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North Carolina voters split on Republican senator's subpoena of Trump's son

Updated 7:45 PM ET, Tue May 14, 2019

(CNN) - Days after Sen. Richard Burr issued a subpoena to Donald Trump Jr. to appear before the Senate Intelligence Committee, the North Carolina Republican's decision continues to reverberate throughout his home state, especially among Republicans.

On a day when North Carolinians are going to the polls for a primary in a special election for a US House seat, some GOP voters were troubled by Burr's role in issuing the subpoena while other Republicans appeared ready to give their senior senator the benefit of the doubt.

"I think I'm going to wait and see what his reasons were, why he's doing it, what the purpose is," Kelly Allgood, who said she did not want to have a knee-jerk reaction, told CNN in an interview Tuesday.

"He's served and he's done a good job," Allgood added, "and I don't think of him as someone that goes out there and does things that don't make sense."

The three-term senator serves as chairman of the Senate Intelligence Committee and has faced criticism from fellow Republicans across Capitol Hill -- and from President Donald Trump himself -- over his decision to subpoena Trump Jr. to return to his committee and testify. Trump Jr. reached a deal Tuesday with the committee to testify behind closed doors in mid-June.

"He's a good man. I voted for him," said Joe Barbara in North Carolina when asked about Burr's subpoena decision. "He's exact with a lot of the issues that are important to me as a resident of the state, as a Republican and as a US citizen, but I think he's off on this one."

Barbara called bringing Trump Jr. back before the company a "waste."

"I think the President's son has answered every question. He's been interrogated. He's been cleared. To reopen this up again and keep this going is keeping a narrative that I think everyone realizes now is just, it's a misnomer. We just continue to waste money and time," he said.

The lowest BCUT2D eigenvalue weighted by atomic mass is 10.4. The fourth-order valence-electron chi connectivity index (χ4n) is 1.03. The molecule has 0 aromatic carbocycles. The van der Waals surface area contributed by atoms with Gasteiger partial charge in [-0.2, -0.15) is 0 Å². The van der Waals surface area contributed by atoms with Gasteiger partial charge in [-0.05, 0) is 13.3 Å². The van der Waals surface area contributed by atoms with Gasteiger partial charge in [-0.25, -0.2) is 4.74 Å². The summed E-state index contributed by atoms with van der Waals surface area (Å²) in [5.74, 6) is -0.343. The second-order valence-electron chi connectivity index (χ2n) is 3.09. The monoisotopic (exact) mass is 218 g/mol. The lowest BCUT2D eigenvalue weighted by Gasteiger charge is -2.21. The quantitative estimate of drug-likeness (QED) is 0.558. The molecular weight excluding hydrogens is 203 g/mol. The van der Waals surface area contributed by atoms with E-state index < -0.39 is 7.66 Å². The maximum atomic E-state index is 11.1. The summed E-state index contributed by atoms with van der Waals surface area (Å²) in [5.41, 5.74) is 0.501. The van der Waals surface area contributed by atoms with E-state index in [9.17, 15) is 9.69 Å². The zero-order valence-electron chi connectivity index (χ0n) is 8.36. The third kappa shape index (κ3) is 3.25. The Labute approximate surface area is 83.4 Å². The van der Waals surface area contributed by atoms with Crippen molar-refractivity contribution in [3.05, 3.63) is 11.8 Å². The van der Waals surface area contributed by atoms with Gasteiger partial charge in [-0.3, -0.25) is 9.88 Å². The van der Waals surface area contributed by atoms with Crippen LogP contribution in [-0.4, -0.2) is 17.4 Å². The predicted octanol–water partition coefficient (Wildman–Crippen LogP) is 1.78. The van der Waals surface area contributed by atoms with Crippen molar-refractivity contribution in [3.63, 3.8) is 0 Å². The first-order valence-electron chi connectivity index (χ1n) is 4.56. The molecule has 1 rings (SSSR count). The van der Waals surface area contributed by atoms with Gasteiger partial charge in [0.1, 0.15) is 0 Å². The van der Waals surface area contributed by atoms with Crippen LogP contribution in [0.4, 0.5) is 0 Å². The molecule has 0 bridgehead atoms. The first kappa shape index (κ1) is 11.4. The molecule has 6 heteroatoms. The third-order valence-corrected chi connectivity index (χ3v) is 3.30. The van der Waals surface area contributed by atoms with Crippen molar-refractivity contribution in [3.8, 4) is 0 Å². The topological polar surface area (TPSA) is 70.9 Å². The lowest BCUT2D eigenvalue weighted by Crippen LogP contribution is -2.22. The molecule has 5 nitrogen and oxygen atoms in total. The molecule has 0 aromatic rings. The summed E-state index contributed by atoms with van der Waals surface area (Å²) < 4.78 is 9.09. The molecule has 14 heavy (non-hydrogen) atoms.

For some constituents like Rob Simmons, Burr's decision was a defining moment that meant they would no longer support Burr.

"I've not always had that opinion," Simmons said. "I expected he would have supported the President."

"I'm tired of RINOs," Simmons added, an acronym for "Republicans in name only."

Burr has previously said that he will not seek re-election when his current term ends in 2022.

Trump Jr. has already testified under oath in 2017 before both the House and Senate intelligence committees and the Senate Judiciary Committee. There are multiple issues that the Senate Intelligence Committee is likely interested in asking Trump Jr. about, as he's one of the witnesses that the committee's top Democrat, Virginia Sen. Mark Warner, has suggested should return to the committee for additional questioning.

Trump, Jr. had been engaged in talks with the committee since last December and had agreed to be voluntarily interviewed on two occasions before backing off, according to sources familiar with the matter. That's when Burr, along with Warner issued the subpoena for Trump Jr.'s testimony.


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